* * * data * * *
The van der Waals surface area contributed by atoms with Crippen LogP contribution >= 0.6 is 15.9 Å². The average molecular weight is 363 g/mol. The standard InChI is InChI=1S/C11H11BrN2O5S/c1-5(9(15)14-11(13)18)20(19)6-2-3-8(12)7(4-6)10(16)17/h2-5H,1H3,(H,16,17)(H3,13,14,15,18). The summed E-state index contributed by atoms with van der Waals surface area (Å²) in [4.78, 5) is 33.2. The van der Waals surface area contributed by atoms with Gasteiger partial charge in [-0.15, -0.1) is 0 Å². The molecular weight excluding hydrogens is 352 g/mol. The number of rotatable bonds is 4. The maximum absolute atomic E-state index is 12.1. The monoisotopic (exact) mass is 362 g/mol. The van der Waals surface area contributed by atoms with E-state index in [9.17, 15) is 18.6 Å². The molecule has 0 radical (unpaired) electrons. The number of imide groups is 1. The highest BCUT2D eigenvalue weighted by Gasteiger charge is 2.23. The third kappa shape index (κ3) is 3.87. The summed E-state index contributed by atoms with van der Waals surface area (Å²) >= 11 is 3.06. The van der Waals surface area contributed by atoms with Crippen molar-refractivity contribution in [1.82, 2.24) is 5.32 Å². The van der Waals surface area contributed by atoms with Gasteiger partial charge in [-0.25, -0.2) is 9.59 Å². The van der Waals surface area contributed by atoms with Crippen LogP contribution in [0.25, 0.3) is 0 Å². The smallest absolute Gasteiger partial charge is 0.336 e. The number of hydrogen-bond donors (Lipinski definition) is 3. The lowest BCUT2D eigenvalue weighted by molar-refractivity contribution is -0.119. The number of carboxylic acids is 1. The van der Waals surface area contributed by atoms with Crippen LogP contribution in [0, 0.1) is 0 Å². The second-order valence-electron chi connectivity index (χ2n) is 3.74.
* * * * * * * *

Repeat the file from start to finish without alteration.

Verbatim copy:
The van der Waals surface area contributed by atoms with Crippen LogP contribution >= 0.6 is 15.9 Å². The average molecular weight is 363 g/mol. The standard InChI is InChI=1S/C11H11BrN2O5S/c1-5(9(15)14-11(13)18)20(19)6-2-3-8(12)7(4-6)10(16)17/h2-5H,1H3,(H,16,17)(H3,13,14,15,18). The summed E-state index contributed by atoms with van der Waals surface area (Å²) in [4.78, 5) is 33.2. The van der Waals surface area contributed by atoms with Gasteiger partial charge in [-0.15, -0.1) is 0 Å². The molecular weight excluding hydrogens is 352 g/mol. The number of rotatable bonds is 4. The maximum absolute atomic E-state index is 12.1. The monoisotopic (exact) mass is 362 g/mol. The van der Waals surface area contributed by atoms with E-state index in [9.17, 15) is 18.6 Å². The molecule has 0 radical (unpaired) electrons. The number of imide groups is 1. The highest BCUT2D eigenvalue weighted by Gasteiger charge is 2.23. The third kappa shape index (κ3) is 3.87. The summed E-state index contributed by atoms with van der Waals surface area (Å²) >= 11 is 3.06. The van der Waals surface area contributed by atoms with Crippen molar-refractivity contribution in [1.82, 2.24) is 5.32 Å². The van der Waals surface area contributed by atoms with Gasteiger partial charge in [-0.25, -0.2) is 9.59 Å². The van der Waals surface area contributed by atoms with Crippen LogP contribution in [0.25, 0.3) is 0 Å². The smallest absolute Gasteiger partial charge is 0.336 e. The number of hydrogen-bond donors (Lipinski definition) is 3. The lowest BCUT2D eigenvalue weighted by molar-refractivity contribution is -0.119. The number of carboxylic acids is 1. The van der Waals surface area contributed by atoms with Crippen LogP contribution in [0, 0.1) is 0 Å². The second-order valence-electron chi connectivity index (χ2n) is 3.74.